Author: Glenn Beck, Harriet Parke
Narrator: January LaVoy
Publisher/Date: Simon & Schuster Audio

run time 8 hours 35 minutes

Just a generation ago this place was called America. Now, after the worldwide implementation of UN-lead program called Agenda 21, it’s simply known as the ‘Republic’. There is no president. No congress. No Supreme Court. No freedom.

There are only the Authorities.

Citizens have two primary goals in the new Republic: to create clean energy and to create new human life.

Those who cannot do either are of no use to society.

This bleak and barren existence is all that 18-year-old Emmeline has ever known. She dutifully walks her energy board daily and accepts all male pairings assigned to her by the Authorities. Like most citizens, she keeps her head down and her eyes closed.

Until the day they came for her mother.

That’s the short version and the long version is scary as hell. If you’ve ever wondered what would happen if we went entirely green, I think this book gives us a stark dire version of it. Energy is all that matters. If you can’t create energy…well, then you cost more than you’re worth. People produce the energy and the republic needs more people so if you can’t reproduce and you can’t produce energy….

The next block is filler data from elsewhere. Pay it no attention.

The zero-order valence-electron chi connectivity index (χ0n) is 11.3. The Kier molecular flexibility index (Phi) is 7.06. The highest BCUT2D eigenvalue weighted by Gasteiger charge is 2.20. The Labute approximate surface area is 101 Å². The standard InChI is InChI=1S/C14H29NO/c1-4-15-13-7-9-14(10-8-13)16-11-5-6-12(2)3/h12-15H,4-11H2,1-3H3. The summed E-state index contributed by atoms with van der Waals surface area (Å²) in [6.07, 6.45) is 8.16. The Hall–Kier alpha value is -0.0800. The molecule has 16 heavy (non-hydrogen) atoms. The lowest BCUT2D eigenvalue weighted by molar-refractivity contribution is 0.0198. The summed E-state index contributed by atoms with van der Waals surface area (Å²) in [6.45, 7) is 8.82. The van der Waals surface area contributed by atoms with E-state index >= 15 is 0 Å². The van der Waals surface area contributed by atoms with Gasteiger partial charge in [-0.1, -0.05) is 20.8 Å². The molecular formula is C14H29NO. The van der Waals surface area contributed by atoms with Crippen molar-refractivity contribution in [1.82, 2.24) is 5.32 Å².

I personally found the book to be a stroll, as in it moved a tad slow for my liking. I also found the concept disturbing as I can see this happening. As for the story as it’s told, Emmeline is a  real and well rounded character, but many of the others are flat, boring, and predictable.  I had no real feeling for any of them except Emmeline. We are given some insight into her mother, but the rest fell flat for me.

Emmeline is young and naive and completely disarmed when she realizes what she’s ignored/accepted all her life. As many do, with age her eyes are opened and she isn’t too happy about the reality of her situation. As the story progresses she decides to change things. Her character grows as she sees the big picture of what life is for everyone.

January LaVoy did a good job with the narration. Her inflections brought Emmeline to life and gave her more personality.

The only issue I had with the actual story was, the story. The very real possibility that these things could happen, I can see them already starting to happen. This is the third book in a week that has presented me with less than a favorable out come for the future of America. I feel like Emmeline with my head in the sand and unwilling to look up to open my eyes.

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